Canada will provide another $13 million in aid to Mali, International Co-operation Minister Julian Fantino announced Tuesday in Ethiopia.

Fantino is the Canadian representative at a donors conference in Addis Ababa, Ethiopia's capital.

"I'm announcing that Canada is providing an additional $13 million to a number of ongoing initiatives aimed at addressing the humanitarian needs that are so pressing," Fantino said at the conference.

Foreign Affairs Minister John Baird repeated the announcement in the House of Commons, pledging that Malians "can count on that support to continue in this difficult period on the road to stability, peace and prosperity."

The most recent numbers available on the website of the Canadian International Development Agency show Canada contributed $109.8 million to Mali in 2010-11. Canadian direct aid to Mali was suspended following a coup last spring, although multilateral aid — provided along with other countries through organizations like the UN — continued.

A statement from the African Union said leaders had raised over $453 million US "aimed at bridging the funding gap to expedite the deployment" of African-led forces in Mali.

The African Union funds raised will also go to enhance the capacities and training of the Malian Defence and Security Forces, the statement said.

Canadian aid not for military

Canada's funding appears to be for humanitarian relief alone, including:

  • $3 million for food and nutrition through the UN World Food Program.
  • $2.5 million for health care and medical supplies.
  • $1 million for hygiene and sanitation promotion through World Vision Canada.

Asked about Canada contributing humanitarian aid rather than the military assistance pledged by other countries at the summit, interim Liberal Leader Bob Rae said politicians need to make the case to Canadians that there are issues of security and governance that affect the whole region. An al-Qaeda-linked group is waging a bloody battle for the country's north.

"It's very important for people to understand that these little terrorist cells grow and they jump from country to country," Rae said.

"And as they grow, they become a greater threat, not only to that country, but to the region and in fact to the rest of the world. There weren't a lot of people in al-Qaeda in 1998, 1999 in Afghanistan and people said well, you know, it's an internal issue for Afghanistan and we're not going to worry too much about that, and I think we saw what the risks were in taking that approach."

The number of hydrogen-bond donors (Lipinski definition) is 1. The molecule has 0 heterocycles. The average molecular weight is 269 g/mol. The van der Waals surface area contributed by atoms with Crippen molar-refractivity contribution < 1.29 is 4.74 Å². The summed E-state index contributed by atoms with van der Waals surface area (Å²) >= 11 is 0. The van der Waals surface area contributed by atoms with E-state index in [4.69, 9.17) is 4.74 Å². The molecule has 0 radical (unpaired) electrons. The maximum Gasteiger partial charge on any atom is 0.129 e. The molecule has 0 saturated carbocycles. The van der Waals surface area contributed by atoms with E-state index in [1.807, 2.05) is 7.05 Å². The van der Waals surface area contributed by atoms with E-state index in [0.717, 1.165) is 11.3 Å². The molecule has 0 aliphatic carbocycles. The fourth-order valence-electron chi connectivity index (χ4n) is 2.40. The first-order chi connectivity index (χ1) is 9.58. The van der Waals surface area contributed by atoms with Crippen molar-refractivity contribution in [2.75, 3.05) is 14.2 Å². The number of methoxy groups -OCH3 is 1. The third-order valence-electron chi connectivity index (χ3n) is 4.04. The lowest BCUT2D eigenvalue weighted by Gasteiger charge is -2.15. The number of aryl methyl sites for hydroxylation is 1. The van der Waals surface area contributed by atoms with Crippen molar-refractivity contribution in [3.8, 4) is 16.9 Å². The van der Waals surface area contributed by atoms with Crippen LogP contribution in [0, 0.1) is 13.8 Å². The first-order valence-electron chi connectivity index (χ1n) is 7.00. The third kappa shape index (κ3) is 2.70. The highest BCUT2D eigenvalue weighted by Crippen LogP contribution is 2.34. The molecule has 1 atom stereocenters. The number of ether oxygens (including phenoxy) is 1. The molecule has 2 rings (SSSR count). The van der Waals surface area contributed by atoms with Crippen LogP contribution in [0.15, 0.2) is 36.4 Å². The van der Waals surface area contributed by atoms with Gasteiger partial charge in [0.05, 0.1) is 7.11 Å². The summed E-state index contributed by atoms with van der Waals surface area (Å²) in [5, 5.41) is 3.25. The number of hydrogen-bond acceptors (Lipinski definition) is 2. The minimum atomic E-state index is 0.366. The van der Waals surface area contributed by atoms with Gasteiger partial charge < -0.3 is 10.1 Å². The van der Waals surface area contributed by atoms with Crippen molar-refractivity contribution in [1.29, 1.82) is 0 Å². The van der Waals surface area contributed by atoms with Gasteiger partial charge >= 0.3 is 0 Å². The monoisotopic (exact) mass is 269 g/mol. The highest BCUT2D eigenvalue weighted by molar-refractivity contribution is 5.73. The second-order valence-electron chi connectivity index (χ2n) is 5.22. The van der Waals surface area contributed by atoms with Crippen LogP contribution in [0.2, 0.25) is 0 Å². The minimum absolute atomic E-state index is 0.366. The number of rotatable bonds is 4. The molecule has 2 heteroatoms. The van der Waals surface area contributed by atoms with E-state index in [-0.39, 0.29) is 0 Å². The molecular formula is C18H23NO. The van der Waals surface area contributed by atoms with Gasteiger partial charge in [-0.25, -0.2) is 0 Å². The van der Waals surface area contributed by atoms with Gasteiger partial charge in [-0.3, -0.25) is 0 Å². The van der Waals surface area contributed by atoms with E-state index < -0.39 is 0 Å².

Special forces in Mali

Canadian special forces are on the ground in Mali to protect Canadian assets such as the Canadian Embassy in the capital Bamako, Evan Solomon, host of CBC News Network's Power & Politics, reported Monday. 

The forces are not related to Canadian Forces crews who have been piloting and supporting a Canadian C-17 transport plane in support of French troops since Jan. 18. That mission was extended last week until Feb. 15.

Late Tuesday, the Department of National Defence issued said the twelfth C-17 flight had departed Bamako and was on its way back to Le Tubé, France, having delivered six armoured vehicles.  

So far, the cargo ferried by the C-17 has consisted of aircraft parts, baggage, French passengers and a fuel truck, for a total of 314,158 kilograms over the 12 flights.

The special forces are not there to train Malian troops — and they are not involved in any combat role, as the government has repeatedly stressed and Prime Minister Stephen Harper repeated again Monday in the House of Commons.

A statement earlier this week from the Canadian government said in the last year, Canada has provided:

  • Food and nutrition assistance to 1.3 million people in Mali, as well as to 142,000 refugees in Niger, Mauritania and Burkina Faso.
  • Water and sanitation assistance to more than 49,000 people.
  • Activities such as the screening and referral of children suffering from malnutrition, as well as activities designed to protect livelihoods and enhance resilience, such as the distribution of seeds and tools for 58,000 people; and cash transfers and cash-for-work programming for 3,000 vulnerable households affected by both the food crisis and conflict in northern Mali.

Despite Fantino's announcement earlier in the day, his spokeswoman initially denied Canada had pledged any further funding for the troubled west African country.

"Canada has not announced any humanitarian funds above what is already being implemented. If and when Canada does, I'll ensure you are made aware," Meagan Murdoch said in an email.

Another spokesman from Fantino's office also refused to confirm the announcement, even after being presented with quotes pulled from a recording of the conference.

Canada’s Foreign Affairs Minister John Baird issued a statement Tuesday welcoming the adoption of a "roadmap for transition by the Malian National Assembly in Bamako.

"It is important for the country to work toward free and fair presidential and legislative elections. We are pleased that key actors in Mali appear committed to bridge a way forward that will restore democracy, constitutional order and territorial integrity to Mali.

"We are committed to working with Mali and its neighbours to bring about the return of security, stability and democracy for the people of Mali," said Baird’s statement.